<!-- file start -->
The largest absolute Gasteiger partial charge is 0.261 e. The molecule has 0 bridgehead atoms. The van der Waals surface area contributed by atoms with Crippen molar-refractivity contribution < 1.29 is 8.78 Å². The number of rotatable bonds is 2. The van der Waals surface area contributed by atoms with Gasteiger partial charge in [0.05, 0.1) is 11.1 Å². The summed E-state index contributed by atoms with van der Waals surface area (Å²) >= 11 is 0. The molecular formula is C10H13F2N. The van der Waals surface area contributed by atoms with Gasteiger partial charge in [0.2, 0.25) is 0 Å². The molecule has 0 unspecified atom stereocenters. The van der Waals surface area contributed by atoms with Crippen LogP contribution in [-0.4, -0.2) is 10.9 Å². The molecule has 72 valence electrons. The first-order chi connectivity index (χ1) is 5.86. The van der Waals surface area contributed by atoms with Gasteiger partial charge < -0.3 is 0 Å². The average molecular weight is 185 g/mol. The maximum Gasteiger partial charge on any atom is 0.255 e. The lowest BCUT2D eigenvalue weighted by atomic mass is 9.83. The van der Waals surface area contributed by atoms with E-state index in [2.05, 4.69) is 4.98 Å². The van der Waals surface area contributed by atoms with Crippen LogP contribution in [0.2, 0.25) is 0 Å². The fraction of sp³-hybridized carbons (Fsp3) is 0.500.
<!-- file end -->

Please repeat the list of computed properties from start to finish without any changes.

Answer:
The largest absolute Gasteiger partial charge is 0.261 e. The molecule has 0 bridgehead atoms. The van der Waals surface area contributed by atoms with Crippen molar-refractivity contribution < 1.29 is 8.78 Å². The number of rotatable bonds is 2. The van der Waals surface area contributed by atoms with Gasteiger partial charge in [0.05, 0.1) is 11.1 Å². The summed E-state index contributed by atoms with van der Waals surface area (Å²) >= 11 is 0. The molecular formula is C10H13F2N. The van der Waals surface area contributed by atoms with Gasteiger partial charge in [0.2, 0.25) is 0 Å². The molecule has 0 unspecified atom stereocenters. The van der Waals surface area contributed by atoms with Crippen LogP contribution in [-0.4, -0.2) is 10.9 Å². The molecule has 72 valence electrons. The first-order chi connectivity index (χ1) is 5.86. The van der Waals surface area contributed by atoms with Gasteiger partial charge < -0.3 is 0 Å². The average molecular weight is 185 g/mol. The maximum Gasteiger partial charge on any atom is 0.255 e. The lowest BCUT2D eigenvalue weighted by atomic mass is 9.83. The van der Waals surface area contributed by atoms with E-state index in [2.05, 4.69) is 4.98 Å². The van der Waals surface area contributed by atoms with Crippen LogP contribution in [0.2, 0.25) is 0 Å². The fraction of sp³-hybridized carbons (Fsp3) is 0.500.